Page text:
The Guardian Way – May 2023

AgriLife 2023 LGD Field Day in Sonora, Texas. (Texas A&M AgriLife photo courtesy Costanzo 2023)

We had a great Spring LGD Field Day in Sonora on April 14 at the AgriLife Sonora Research Station.  Over 50 people attended the event.  Excellent information was provided by all the speakers at the event.  Like all our LGD field days, there was a lot of interest, questions, and comments from the crowd.  We would like to thank Bo McClelland, the Sutton County Trapper, and Mark Taylor, the hunting lease manager for the Sonora Station, for taking time out of their busy schedules to provide participants with information on using LGDs with trapping methods and how to have more effective hunts while using LGDs.  If you missed the event, we will be holding another field day this fall or check out the Texas LGD Association field day on June 10 in Caldwell, Texas.  Let us know if you would like to have a field day in your area.

We would like to thank the following generous sponsors of the event in Sonora.

Gold Sponsors

Capital Farm Credit          Diamond Pet Food           Lone Star Tracking

Main Street Realty – Hudson Properties                 Nestle Purina

Texas Sheep and Goat Predator Board

Silver Sponsors

Invisible Brand Fence                     Tom Green County Farm Bureau Insurance

Tractor Supply – San Angelo        WW Livestock Guard Dogs

AgriLife Livestock Guardian Dog Program: Events and Update

Our next online seminar will be held May 18 at 3 p.m. on Zoom. Check out our Facebook page for more information as the event gets closer. The topic will be “The Great Pyrenees Breed” presented by Carrie Parks, chair of the Judges Education Committee at the Great Pyrenees Club of America (GPCA).  Carrie is also an AKC judge, on the board of directors of the GPCA and has had Great Pyrenees, both working and show, since 1959.  The online seminar will be free as always. You can sign up on our events page.

The Texas LGD Association will be hosting its first annual LGD Field Day in Caldwell at the Burleson County Fairgrounds on June 10.  Check out their Facebook Page for more information on the event and how to register.  The event will consist of workshops, a breeder panel, and an association meeting.  Vendors and LGD breeders will be on site as well.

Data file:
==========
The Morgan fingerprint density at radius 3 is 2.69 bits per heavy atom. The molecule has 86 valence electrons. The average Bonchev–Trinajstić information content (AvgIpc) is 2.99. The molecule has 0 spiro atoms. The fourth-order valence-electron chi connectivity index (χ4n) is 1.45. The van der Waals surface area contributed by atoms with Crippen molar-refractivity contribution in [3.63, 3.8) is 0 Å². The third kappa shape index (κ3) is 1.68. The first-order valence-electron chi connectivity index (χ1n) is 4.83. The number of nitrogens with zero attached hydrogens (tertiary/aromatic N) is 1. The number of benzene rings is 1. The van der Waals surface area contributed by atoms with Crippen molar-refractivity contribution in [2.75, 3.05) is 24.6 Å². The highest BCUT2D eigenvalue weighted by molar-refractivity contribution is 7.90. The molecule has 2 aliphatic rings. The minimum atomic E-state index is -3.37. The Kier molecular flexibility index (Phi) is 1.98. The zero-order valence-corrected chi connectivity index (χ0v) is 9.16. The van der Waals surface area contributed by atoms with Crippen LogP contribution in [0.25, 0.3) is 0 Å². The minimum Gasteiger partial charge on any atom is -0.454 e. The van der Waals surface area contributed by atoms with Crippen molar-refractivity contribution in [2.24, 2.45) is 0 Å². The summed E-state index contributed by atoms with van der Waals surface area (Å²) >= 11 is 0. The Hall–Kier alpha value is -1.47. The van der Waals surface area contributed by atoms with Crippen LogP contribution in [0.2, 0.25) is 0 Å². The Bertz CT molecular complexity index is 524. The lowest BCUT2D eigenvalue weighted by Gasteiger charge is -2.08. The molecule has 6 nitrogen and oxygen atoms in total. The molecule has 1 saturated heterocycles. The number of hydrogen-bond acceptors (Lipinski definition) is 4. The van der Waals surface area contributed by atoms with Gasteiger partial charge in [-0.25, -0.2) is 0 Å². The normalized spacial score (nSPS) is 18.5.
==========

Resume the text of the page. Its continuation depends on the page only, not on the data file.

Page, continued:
We will start a three-part article this month on frequently asked questions that producers submit when they contact our program about LGDs.

  1. What is the most important thing about an LGD that people should understand before

purchasing a dog?


A:  LGDs have a natural responsibility for guarding and defending their charges– whether it’s a herd of livestock or a territory.  LGDs are strong-willed, very independent, and are typically not very obedient. They are intelligent dogs and are good at problem solving.  Most LGDs are large and powerful dogs that will protect their charges at all costs, even with their own lives.

  1. How are LGDs different from other (non-LGD) breeds?


A: LGD have a unique temperament. They do not display predatory behaviors that many other breeds of dogs do. They were developed over thousands of years not to have prey drive instincts.  An LGD must be able to make decisions on their own.  This requires the dog to be extremely intelligent, but also very independent.

  1. What LGD breed should I pick?


A: Which breed you choose really depends on your ranch size and location.  LGDs come in different sizes and colors to blend in with the livestock they were designed to guard. Some are better suited as perimeter guardians, while others are better at staying close to the herd to guard.  Some breeds have long hair while others have short hair coats.  There are more differences between individual dogs than across breeds.